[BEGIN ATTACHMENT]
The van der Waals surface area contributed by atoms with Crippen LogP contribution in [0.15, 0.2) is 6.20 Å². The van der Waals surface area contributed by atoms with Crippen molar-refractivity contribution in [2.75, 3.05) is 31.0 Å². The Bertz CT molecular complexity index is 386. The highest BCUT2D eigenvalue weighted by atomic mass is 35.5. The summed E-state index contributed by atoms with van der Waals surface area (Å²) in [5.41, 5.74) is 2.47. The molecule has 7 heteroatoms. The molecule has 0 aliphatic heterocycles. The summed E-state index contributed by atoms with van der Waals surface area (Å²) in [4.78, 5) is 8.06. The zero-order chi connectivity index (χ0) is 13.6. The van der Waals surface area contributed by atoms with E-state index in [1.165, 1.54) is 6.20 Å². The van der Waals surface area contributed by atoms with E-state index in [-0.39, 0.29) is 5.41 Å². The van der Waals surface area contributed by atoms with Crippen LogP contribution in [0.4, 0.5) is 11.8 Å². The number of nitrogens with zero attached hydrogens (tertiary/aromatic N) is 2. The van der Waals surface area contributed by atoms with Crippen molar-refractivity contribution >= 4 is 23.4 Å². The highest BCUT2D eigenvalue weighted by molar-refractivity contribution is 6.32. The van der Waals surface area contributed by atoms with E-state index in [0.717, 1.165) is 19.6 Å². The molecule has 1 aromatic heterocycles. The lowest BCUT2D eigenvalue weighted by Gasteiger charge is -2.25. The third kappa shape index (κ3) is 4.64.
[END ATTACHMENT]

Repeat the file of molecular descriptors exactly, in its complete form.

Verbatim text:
The van der Waals surface area contributed by atoms with Crippen LogP contribution in [0.15, 0.2) is 6.20 Å². The van der Waals surface area contributed by atoms with Crippen molar-refractivity contribution in [2.75, 3.05) is 31.0 Å². The Bertz CT molecular complexity index is 386. The highest BCUT2D eigenvalue weighted by atomic mass is 35.5. The summed E-state index contributed by atoms with van der Waals surface area (Å²) in [5.41, 5.74) is 2.47. The molecule has 7 heteroatoms. The molecule has 0 aliphatic heterocycles. The summed E-state index contributed by atoms with van der Waals surface area (Å²) in [4.78, 5) is 8.06. The zero-order chi connectivity index (χ0) is 13.6. The van der Waals surface area contributed by atoms with E-state index in [1.165, 1.54) is 6.20 Å². The van der Waals surface area contributed by atoms with E-state index in [-0.39, 0.29) is 5.41 Å². The van der Waals surface area contributed by atoms with Crippen LogP contribution in [0.4, 0.5) is 11.8 Å². The number of nitrogens with zero attached hydrogens (tertiary/aromatic N) is 2. The van der Waals surface area contributed by atoms with Crippen molar-refractivity contribution >= 4 is 23.4 Å². The highest BCUT2D eigenvalue weighted by molar-refractivity contribution is 6.32. The van der Waals surface area contributed by atoms with E-state index in [0.717, 1.165) is 19.6 Å². The molecule has 1 aromatic heterocycles. The lowest BCUT2D eigenvalue weighted by Gasteiger charge is -2.25. The third kappa shape index (κ3) is 4.64.